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Patients Who Survive COVID-19 May Have Long-Term Brain Deficits

By HospiMedica International staff writers
Posted on 05 Jun 2020
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To date, the focus on COVID-19 patients has been more on keeping them alive and less on examining the impact the disease on their long-term health, although neurological issues in patients who suffer from COVID-19 call for better assessments to shape treatments.

Dr. Majid Fotuhi, MD, PhD, a Harvard- and Johns Hopkins-trained neurologist and neuroscientist, has warned about neurological issues in patients who suffer from COVID-19 and is encouraging more study of the neurological effects of the disease to promote better treatments.

According to Fotuhi, medical director of NeuroGrow Brain Fitness Center, COVID-19’s neurological manifestation can be grouped into three stages. In NeuroCovid Stage I, the virus damage is limited to epithelial cells of nose and mouth. In NeuroCovid Stage II, patients may experience blood clots in their brain or have auto-antibodies that damage their peripheral nerves and muscles. In this stage, the virus can trigger a flood of inflammatory markers, called cytokine storm, which begin in the lungs and travel throughout all body organs. This may lead to blood clots resulting in a series of strokes that can kill neurons. In NeuroCovid Stage III, the blood brain barrier, a protective insulation in blood vessels of the brain, is damaged and patients may develop seizures or encephalopathy. In this rare late stage, the virus particles themselves may invade the brain directly, including the brain region that controls breathing.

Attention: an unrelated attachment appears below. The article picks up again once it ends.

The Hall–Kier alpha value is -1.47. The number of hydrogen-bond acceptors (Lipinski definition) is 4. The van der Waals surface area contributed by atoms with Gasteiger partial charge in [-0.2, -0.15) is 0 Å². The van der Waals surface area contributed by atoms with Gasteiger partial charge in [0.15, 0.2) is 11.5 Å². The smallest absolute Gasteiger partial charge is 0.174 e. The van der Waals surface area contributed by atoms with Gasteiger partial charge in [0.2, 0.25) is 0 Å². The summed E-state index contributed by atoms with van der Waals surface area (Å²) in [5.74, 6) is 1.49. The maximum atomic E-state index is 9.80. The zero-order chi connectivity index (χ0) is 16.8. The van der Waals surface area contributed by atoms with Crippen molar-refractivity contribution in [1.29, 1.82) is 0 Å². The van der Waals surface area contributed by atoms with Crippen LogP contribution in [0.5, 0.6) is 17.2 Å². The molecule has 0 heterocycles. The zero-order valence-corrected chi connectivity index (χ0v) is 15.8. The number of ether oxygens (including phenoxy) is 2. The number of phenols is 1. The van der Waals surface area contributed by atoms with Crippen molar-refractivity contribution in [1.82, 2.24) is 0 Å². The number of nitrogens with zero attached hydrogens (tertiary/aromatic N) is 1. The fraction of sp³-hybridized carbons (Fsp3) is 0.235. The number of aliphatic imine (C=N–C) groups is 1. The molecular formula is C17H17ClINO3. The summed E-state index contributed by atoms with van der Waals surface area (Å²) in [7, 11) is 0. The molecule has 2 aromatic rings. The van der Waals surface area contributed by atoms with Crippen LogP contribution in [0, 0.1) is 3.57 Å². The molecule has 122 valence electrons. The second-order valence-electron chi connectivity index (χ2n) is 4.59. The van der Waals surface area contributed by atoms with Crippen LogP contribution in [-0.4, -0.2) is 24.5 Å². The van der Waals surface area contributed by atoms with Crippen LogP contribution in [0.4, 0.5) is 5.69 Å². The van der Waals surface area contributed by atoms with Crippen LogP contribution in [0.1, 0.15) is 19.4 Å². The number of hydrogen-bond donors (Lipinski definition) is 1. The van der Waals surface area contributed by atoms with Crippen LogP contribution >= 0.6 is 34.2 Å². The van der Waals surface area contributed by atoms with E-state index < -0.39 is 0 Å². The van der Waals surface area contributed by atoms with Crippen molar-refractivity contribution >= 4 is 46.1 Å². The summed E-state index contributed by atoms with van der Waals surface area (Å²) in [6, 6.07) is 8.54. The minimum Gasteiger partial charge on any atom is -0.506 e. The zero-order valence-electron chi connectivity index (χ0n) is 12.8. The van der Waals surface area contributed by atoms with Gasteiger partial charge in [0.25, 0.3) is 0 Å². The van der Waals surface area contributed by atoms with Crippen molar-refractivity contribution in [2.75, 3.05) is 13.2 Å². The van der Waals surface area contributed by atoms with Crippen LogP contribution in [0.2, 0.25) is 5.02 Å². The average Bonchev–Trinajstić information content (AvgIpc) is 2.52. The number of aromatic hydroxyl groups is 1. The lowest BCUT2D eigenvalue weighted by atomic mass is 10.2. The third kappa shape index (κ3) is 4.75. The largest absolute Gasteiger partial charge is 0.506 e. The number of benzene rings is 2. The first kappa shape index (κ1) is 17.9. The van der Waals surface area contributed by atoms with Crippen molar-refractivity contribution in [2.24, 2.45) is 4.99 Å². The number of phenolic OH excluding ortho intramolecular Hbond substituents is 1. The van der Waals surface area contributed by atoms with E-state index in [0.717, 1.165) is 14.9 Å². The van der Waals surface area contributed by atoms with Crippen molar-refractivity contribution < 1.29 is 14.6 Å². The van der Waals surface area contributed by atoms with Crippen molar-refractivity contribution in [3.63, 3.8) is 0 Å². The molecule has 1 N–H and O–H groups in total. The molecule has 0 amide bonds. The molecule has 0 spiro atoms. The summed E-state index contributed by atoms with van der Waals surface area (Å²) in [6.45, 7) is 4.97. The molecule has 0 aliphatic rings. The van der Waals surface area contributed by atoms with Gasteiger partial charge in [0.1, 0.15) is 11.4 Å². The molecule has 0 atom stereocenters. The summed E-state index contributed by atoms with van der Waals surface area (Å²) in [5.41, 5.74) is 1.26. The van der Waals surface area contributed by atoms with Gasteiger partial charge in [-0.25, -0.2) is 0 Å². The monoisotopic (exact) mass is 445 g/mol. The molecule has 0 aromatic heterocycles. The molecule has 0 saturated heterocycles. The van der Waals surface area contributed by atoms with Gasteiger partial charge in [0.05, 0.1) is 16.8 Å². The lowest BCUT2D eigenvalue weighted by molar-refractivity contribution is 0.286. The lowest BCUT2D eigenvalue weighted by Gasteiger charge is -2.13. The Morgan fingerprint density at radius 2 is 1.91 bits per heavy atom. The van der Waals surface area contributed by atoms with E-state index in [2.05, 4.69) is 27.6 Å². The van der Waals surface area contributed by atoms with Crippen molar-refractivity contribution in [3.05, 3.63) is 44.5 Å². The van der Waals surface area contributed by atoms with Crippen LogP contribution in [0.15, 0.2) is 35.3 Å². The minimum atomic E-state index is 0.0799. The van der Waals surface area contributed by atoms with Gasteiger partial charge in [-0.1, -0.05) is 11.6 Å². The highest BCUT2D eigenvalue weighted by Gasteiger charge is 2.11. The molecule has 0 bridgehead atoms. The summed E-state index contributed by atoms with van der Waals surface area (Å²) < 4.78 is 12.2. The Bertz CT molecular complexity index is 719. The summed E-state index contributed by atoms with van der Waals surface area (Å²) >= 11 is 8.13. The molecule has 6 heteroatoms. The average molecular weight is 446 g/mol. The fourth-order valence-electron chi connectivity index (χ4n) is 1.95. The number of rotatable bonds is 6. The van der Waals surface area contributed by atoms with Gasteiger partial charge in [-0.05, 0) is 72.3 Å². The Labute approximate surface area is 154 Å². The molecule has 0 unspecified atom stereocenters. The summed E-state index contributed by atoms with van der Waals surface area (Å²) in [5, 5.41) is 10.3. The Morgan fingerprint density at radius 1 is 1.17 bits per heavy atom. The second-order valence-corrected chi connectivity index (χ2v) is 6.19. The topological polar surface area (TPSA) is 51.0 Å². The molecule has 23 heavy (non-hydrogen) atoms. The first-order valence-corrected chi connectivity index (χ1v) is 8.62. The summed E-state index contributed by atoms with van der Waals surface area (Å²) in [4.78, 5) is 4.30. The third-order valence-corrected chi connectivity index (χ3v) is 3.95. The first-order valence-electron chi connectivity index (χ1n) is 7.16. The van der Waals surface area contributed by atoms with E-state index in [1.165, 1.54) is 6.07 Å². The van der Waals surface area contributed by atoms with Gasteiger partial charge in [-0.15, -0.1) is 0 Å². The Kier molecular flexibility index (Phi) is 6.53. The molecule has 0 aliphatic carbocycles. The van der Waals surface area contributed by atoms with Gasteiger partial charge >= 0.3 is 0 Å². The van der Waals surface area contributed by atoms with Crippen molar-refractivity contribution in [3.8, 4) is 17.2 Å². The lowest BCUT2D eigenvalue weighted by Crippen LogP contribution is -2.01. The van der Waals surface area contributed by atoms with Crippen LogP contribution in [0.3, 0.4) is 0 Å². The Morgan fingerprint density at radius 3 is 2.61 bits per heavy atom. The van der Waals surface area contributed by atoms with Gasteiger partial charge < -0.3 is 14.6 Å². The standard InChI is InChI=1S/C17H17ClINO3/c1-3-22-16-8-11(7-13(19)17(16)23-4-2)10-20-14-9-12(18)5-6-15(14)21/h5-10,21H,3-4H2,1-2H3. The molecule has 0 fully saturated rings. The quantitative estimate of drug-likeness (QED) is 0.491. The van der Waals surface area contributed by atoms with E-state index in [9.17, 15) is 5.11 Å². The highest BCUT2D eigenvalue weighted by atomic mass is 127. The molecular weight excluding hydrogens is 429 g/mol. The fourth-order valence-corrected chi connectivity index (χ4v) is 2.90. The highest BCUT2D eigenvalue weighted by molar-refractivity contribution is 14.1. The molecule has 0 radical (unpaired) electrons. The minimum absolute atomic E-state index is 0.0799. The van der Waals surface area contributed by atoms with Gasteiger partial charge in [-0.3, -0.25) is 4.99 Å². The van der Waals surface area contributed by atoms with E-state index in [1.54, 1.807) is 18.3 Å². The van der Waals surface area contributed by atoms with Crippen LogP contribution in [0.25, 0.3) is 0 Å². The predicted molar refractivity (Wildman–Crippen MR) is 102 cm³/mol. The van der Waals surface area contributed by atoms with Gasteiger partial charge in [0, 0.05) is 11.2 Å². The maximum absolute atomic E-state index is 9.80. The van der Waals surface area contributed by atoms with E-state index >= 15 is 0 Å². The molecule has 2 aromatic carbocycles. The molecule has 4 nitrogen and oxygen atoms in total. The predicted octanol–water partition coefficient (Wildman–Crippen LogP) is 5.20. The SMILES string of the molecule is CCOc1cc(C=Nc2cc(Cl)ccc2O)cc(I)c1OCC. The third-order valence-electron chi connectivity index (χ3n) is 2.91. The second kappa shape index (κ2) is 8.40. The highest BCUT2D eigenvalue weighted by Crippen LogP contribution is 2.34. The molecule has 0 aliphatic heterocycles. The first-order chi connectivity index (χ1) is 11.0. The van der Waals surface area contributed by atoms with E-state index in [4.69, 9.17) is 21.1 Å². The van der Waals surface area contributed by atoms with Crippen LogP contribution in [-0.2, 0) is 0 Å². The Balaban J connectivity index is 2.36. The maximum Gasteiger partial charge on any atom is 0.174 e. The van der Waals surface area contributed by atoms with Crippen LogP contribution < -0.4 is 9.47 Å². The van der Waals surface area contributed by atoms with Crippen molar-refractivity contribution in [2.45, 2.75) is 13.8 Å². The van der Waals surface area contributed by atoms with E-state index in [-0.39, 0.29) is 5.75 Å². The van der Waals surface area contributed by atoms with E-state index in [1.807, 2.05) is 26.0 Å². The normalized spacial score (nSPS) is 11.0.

Fotuhi has pointed out that many patients with COVID-19 may have no noticeable neurological symptoms at first; but in some cases, patients may present with neurological symptoms even before they have fever, cough, or shortness of breath. He stresses that having an MRI while at the hospital will be an important tool in developing an optimal treatment strategy for these patients. In addition, patients will need to be monitored in a few months after their hospitalization as they may have new symptoms not experienced early in their disease process.

“Our experience with other forms of respiratory viruses that affect the brain suggest that in the long-term patients may develop depression, insomnia, Parkinson’s disease, memory loss, or accelerated aging in the brain,” said Fotuhi.



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